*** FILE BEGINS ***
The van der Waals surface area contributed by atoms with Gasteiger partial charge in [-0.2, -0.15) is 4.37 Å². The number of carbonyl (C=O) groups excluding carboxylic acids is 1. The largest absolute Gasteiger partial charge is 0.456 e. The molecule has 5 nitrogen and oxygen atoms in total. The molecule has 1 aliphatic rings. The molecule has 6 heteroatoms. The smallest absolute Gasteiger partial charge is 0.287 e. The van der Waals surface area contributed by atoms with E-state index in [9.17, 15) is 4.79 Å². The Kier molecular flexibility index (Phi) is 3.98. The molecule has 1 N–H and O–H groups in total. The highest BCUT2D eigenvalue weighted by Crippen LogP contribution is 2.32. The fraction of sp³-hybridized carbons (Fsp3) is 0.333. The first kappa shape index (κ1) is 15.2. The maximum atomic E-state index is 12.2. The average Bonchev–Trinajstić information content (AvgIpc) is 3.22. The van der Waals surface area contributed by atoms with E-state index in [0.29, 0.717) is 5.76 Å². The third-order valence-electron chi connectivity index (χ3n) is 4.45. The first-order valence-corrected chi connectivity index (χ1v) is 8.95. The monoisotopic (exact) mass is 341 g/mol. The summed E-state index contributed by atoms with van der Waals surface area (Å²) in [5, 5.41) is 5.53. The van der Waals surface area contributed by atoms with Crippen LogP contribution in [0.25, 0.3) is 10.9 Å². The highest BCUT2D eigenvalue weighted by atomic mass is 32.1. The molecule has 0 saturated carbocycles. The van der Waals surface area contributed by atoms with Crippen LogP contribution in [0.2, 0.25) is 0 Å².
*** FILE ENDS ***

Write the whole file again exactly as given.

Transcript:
The van der Waals surface area contributed by atoms with Gasteiger partial charge in [-0.2, -0.15) is 4.37 Å². The number of carbonyl (C=O) groups excluding carboxylic acids is 1. The largest absolute Gasteiger partial charge is 0.456 e. The molecule has 5 nitrogen and oxygen atoms in total. The molecule has 1 aliphatic rings. The molecule has 6 heteroatoms. The smallest absolute Gasteiger partial charge is 0.287 e. The van der Waals surface area contributed by atoms with E-state index in [9.17, 15) is 4.79 Å². The Kier molecular flexibility index (Phi) is 3.98. The molecule has 1 N–H and O–H groups in total. The highest BCUT2D eigenvalue weighted by Crippen LogP contribution is 2.32. The fraction of sp³-hybridized carbons (Fsp3) is 0.333. The first kappa shape index (κ1) is 15.2. The maximum atomic E-state index is 12.2. The average Bonchev–Trinajstić information content (AvgIpc) is 3.22. The van der Waals surface area contributed by atoms with E-state index in [0.29, 0.717) is 5.76 Å². The third-order valence-electron chi connectivity index (χ3n) is 4.45. The first-order valence-corrected chi connectivity index (χ1v) is 8.95. The monoisotopic (exact) mass is 341 g/mol. The summed E-state index contributed by atoms with van der Waals surface area (Å²) in [5, 5.41) is 5.53. The van der Waals surface area contributed by atoms with Crippen LogP contribution in [0.25, 0.3) is 10.9 Å². The highest BCUT2D eigenvalue weighted by atomic mass is 32.1. The molecule has 0 saturated carbocycles. The van der Waals surface area contributed by atoms with Crippen LogP contribution in [0.2, 0.25) is 0 Å².